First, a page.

There are times when we question a person’s ability to give advice. Jody was a college junior, single with no siblings. Jody had absolutely no experience raising children, but that didn’t stop her from giving advice to aunts, uncles and older cousins as they worked with their children at family gatherings. Amal and Jayleen were a middle aged couple who had rarely been sick. When their friend Connie developed colorectal cancer they sought to help her by offering advice on what they would do if they ever had cancer. Fred a retiree who had never witnessed the horrors of war was quick to advise that the United States should send more young men and women overseas to win the war.
The scribes were religious lawyers who prided themselves on their knowledge of all things religious. In their religious and theological discussions they would rarely express their own ideas or thoughts. Instead, they would quote various authorities in order to make their point. The religion of the scribes was mostly academic—head knowledge—very little if anything came from their hearts—their personal experience.
Jesus was different. He intimately knew the Father. Jesus most clearly revealed who God was and how God moved in the lives of God’s people. Jesus didn’t need to quote authorities. He was the authority. Jesus speaks the truth and it is a truth based on his own experience. Jesus invites us to respond to the truth and to experience the truth in our own lives.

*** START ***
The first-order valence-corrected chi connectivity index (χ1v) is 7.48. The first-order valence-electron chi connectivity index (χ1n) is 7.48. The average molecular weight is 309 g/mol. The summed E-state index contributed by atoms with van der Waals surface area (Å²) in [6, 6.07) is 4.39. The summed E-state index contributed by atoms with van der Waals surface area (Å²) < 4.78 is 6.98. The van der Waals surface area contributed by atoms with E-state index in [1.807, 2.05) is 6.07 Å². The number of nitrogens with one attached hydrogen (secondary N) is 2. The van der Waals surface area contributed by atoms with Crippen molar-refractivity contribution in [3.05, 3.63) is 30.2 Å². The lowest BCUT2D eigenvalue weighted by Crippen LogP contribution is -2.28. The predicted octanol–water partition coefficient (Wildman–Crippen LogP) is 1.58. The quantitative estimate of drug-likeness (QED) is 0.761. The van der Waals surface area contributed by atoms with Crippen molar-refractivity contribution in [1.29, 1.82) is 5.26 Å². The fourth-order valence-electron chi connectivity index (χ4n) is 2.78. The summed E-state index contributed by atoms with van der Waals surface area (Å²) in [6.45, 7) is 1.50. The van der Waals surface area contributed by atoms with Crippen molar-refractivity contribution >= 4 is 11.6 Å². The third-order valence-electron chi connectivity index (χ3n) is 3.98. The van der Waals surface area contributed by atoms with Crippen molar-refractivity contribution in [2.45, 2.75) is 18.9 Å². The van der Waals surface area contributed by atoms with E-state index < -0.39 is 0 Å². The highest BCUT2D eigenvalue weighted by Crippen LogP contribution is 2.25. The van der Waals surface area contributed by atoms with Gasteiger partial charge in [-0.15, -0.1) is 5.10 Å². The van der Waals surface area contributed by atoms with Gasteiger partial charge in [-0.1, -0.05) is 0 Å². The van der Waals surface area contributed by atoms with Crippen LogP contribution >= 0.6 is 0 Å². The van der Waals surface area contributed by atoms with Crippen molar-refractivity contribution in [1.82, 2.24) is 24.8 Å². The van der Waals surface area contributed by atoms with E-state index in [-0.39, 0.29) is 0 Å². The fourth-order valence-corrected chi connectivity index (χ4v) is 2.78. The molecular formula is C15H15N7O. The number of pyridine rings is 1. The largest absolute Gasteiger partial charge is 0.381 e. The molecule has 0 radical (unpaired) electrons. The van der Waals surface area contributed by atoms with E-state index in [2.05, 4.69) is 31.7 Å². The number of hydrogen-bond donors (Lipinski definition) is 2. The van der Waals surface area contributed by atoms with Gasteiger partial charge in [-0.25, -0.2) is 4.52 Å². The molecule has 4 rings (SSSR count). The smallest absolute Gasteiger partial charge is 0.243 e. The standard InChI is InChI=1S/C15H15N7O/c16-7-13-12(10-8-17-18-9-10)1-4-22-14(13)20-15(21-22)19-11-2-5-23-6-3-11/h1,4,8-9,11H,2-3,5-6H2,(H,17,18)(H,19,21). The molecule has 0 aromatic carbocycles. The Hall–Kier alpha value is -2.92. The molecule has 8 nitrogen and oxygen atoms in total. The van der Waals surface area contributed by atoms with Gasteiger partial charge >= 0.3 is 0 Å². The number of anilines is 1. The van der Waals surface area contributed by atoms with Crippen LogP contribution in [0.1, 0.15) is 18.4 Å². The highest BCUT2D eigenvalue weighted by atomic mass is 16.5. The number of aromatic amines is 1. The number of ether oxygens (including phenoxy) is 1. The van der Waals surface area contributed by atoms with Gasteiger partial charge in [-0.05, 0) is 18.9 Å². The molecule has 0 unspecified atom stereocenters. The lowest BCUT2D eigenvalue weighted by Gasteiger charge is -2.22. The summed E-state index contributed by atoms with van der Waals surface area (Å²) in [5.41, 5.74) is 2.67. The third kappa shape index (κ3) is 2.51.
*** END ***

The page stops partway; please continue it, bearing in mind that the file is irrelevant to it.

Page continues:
Revealed God, give us the hearts and minds to discern your truth, the faith to live in that truth and the love to share that truth with others. Amen.
Wednesday, December 30, 2015
“There was in their synagogue a man with an unclean spirit” (Mark 1:23).
The sky was darkening and a storm was brewing as Binh drove down the almost deserted highway. He was running late for an important meeting at one of the company’s branches in a small town. Binh was trying to make up a little time when he crested a hill. A car had pulled off to the side of the road. From its list to one side, it was obvious that it had a flat tire. An elderly woman held a car jack in her hand and looked confused. Binh knew what he had to do. Even though he would be late, he had to help the woman. Pulling up behind the car Binh offered to help the woman and his offer was quickly accepted.